The dramatic centerpiece of Les Standiford's dual biography of Andrew Carnegie and Henry Clay Frick is the bloody clash between striking steelworkers and imported Pinkerton "detectives" at Carnegie's Homestead, PA plant in early July of 1892. Fourteen people were killed in that battle, and many more injured.
Homestead may have been the signature event in the intertwined careers of Carnegie and Frick, but Standiford's book makes clear that it was not the reason that their close partnership turned to bitter enmity and mutual recrimination. Their breakup came seven or eight years later over a disagreement concerning a proposed sale of the giant Carnegie firm to outside investors whose credentials and intentions were suspect.
Thus, while Standiford's account of the week-long Homestead crisis is cinematically vivid, it does not by itself tell the whole story of the two men's lives. Both were born dirt poor (Carnegie in Scotland, Frick in western Pennsylvania) and rose through the industrial ranks through their own strong ambition and financial cunning. They joined forces only when they found they needed each other. Carnegie was the top man, Frick the on-site chief operating officer.
Carnegie at least publicly claimed to support working men and their right to organize, but Frick was an unapologetic anti-union hardliner. When Homestead exploded in gunfire and mob violence, Carnegie, vacationing back in Scotland, gave Frick full support for whatever means he adopted to suppress the strikers and keep the company sound. Only after it was all over and the dead had been counted did Carnegie express some mild criticism of Frick's tactics.
Standiford emphasizes the strong faith placed by both men in "social Darwinism," the idea that only companies willing to do whatever it took to survive would prosper in the industrial jungles. The welfare of the workforce made a nice topic for ceremonial speeches but was never high on their list of real priorities.
Both men also believed that the key to success in industry was strict control of costs rather than counting up profits or dividends. And after they became wealthy, both men sought to burnish their public images --- Carnegie by donating almost 3,000 community libraries and financing a host of other projects, Frick by amassing what is still regarded today as one of the great private art collections.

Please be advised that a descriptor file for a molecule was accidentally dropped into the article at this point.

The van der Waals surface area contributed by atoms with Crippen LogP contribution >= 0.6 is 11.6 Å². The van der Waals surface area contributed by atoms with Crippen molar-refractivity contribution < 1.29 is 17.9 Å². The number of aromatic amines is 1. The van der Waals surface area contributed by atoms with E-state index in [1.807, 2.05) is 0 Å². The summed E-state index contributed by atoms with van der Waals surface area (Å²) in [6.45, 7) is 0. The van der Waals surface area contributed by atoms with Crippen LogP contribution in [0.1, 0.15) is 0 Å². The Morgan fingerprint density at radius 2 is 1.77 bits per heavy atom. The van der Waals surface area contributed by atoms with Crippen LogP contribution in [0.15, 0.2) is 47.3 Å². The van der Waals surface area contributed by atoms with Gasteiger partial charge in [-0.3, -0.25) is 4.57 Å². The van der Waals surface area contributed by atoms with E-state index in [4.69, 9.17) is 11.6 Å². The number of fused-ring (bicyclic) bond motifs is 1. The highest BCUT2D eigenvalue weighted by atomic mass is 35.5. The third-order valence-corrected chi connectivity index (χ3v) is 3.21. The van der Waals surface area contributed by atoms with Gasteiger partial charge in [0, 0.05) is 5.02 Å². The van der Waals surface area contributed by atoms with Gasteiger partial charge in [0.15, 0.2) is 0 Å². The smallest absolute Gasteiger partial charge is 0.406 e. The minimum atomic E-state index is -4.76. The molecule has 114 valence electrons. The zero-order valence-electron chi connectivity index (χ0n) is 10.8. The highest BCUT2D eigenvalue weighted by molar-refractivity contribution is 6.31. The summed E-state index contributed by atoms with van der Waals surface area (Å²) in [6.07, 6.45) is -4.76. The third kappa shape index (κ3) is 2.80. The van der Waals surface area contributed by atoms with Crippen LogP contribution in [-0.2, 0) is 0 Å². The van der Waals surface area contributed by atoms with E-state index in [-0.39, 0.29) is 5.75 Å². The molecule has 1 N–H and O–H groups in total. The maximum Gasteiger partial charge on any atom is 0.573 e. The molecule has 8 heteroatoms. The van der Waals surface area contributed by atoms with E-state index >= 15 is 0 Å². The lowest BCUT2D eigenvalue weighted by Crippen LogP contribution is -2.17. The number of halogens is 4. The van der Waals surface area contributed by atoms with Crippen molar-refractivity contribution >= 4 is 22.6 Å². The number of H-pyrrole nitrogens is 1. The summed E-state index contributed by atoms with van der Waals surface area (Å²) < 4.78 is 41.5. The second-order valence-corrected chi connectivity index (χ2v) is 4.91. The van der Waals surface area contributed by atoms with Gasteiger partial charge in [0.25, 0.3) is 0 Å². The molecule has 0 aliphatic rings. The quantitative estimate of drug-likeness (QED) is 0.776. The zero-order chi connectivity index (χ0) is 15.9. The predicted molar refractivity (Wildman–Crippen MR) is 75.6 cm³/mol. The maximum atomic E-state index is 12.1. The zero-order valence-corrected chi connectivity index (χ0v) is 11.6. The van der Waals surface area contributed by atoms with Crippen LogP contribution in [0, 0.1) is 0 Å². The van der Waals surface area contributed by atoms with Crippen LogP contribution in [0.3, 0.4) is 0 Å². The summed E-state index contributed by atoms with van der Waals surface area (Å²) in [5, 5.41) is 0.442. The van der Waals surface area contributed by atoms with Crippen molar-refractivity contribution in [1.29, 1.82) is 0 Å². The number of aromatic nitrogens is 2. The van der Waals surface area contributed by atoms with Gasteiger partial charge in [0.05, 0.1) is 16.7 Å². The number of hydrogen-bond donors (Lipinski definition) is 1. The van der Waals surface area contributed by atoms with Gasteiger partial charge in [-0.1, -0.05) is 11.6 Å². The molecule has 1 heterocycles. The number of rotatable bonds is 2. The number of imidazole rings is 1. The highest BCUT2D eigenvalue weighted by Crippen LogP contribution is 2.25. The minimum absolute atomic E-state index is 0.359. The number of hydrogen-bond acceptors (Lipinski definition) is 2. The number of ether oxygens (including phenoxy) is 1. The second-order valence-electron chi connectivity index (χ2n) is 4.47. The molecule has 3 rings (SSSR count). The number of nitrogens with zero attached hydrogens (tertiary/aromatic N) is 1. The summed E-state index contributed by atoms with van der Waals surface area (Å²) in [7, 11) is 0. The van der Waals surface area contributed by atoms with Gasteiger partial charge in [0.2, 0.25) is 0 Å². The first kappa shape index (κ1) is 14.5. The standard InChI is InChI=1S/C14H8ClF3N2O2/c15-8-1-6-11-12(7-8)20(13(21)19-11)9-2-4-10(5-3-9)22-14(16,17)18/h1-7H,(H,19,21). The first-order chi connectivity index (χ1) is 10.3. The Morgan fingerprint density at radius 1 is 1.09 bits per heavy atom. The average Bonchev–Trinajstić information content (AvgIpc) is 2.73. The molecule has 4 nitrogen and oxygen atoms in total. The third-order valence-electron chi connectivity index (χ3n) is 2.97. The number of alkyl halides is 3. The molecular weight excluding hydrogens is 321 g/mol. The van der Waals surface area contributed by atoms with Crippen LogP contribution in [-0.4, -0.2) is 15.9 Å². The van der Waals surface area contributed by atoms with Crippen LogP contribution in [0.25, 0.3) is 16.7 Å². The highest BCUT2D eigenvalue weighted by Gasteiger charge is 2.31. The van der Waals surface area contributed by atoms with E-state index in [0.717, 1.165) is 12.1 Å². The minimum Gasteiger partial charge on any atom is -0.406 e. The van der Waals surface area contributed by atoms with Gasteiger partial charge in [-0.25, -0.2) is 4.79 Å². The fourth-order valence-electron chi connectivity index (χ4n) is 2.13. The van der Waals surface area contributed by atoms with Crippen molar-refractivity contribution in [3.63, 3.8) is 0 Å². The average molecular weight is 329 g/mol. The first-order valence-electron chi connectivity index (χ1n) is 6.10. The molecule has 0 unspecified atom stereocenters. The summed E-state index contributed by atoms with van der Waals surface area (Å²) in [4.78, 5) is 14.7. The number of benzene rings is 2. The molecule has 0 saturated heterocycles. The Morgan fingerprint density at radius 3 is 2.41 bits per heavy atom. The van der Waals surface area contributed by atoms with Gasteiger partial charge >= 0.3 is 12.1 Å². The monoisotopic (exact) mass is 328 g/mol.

Standiford tells this complex tale in the style of a practiced writer (he has written ten novels and three other works of nonfiction). His research has been thorough, though his text is not without errors (Saugus, home of the earliest blast furnace in the United States, is in Massachusetts, not Michigan; Carnegie Hall was opened in 1891, not 1892). He does about as well as anyone could in trying to clarify the byzantine workings of high finance in the steel industry, a subject pretty much impossible to make interesting to non-millionaires.
Frick and Carnegie are present in Standiford's pages in all their personal complexity and baffling contradictions. There are also minor characters orbiting around them who are memorably portrayed, notably a union leader named Hugh O'Donnell who did his best to keep the militant steelworkers from erupting and tried vainly to find a way to head off the violence.
In the end, Frick was finally forced out of his high position in Carnegie's company and the two men ended their lives bitter enemies. Standiford's title is a paraphrase of a remark Frick made in the spring of 1919 in response to an offer of meeting and reconciliation from Carnegie: "Tell him I'll see him in hell, where we are both going." They died within weeks of each other that very year.
Standiford has done a good job of bringing before a new generation this classic love-hate story played out among smoky steel plants and lavish residential palaces. He has a tendency now and then to sermonize unnecessarily, but his basic story is both relevant and enthralling. The ghosts of his two protagonists, if they are still feuding in the hereafter, will at least find his book reasonably balanced and a valuable reminder of a crucial period in America's industrial history.
Reviewed by Robert Finn (Robertfinn@aol.com) on January 7, 2011